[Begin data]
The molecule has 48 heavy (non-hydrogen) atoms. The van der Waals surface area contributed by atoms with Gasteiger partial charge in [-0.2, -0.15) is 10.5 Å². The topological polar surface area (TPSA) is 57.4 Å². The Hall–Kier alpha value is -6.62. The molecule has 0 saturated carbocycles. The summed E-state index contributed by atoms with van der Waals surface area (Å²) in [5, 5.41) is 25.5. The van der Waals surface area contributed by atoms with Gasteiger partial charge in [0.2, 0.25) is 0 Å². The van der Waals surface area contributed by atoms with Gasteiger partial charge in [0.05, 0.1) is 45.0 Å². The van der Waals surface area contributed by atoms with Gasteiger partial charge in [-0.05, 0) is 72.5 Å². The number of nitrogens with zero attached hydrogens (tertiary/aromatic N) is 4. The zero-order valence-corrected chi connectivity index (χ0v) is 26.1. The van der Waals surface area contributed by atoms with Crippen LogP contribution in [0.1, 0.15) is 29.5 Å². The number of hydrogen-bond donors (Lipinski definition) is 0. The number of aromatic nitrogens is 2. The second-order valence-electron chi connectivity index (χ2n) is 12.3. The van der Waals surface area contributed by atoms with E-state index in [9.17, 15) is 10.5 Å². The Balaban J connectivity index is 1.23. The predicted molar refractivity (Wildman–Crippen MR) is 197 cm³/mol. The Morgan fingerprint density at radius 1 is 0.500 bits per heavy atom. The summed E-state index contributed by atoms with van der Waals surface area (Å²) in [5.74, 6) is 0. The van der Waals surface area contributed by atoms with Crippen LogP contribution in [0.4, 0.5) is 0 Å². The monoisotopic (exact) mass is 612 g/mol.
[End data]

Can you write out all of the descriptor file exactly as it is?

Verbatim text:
The molecule has 48 heavy (non-hydrogen) atoms. The van der Waals surface area contributed by atoms with Gasteiger partial charge in [-0.2, -0.15) is 10.5 Å². The topological polar surface area (TPSA) is 57.4 Å². The Hall–Kier alpha value is -6.62. The molecule has 0 saturated carbocycles. The summed E-state index contributed by atoms with van der Waals surface area (Å²) in [5, 5.41) is 25.5. The van der Waals surface area contributed by atoms with Gasteiger partial charge in [0.2, 0.25) is 0 Å². The van der Waals surface area contributed by atoms with Gasteiger partial charge in [0.05, 0.1) is 45.0 Å². The van der Waals surface area contributed by atoms with Gasteiger partial charge in [-0.05, 0) is 72.5 Å². The number of nitrogens with zero attached hydrogens (tertiary/aromatic N) is 4. The zero-order valence-corrected chi connectivity index (χ0v) is 26.1. The van der Waals surface area contributed by atoms with Crippen LogP contribution in [0.1, 0.15) is 29.5 Å². The number of hydrogen-bond donors (Lipinski definition) is 0. The number of aromatic nitrogens is 2. The second-order valence-electron chi connectivity index (χ2n) is 12.3. The van der Waals surface area contributed by atoms with E-state index in [9.17, 15) is 10.5 Å². The Balaban J connectivity index is 1.23. The predicted molar refractivity (Wildman–Crippen MR) is 197 cm³/mol. The Morgan fingerprint density at radius 1 is 0.500 bits per heavy atom. The summed E-state index contributed by atoms with van der Waals surface area (Å²) in [5.74, 6) is 0. The van der Waals surface area contributed by atoms with Crippen LogP contribution in [0.4, 0.5) is 0 Å². The monoisotopic (exact) mass is 612 g/mol.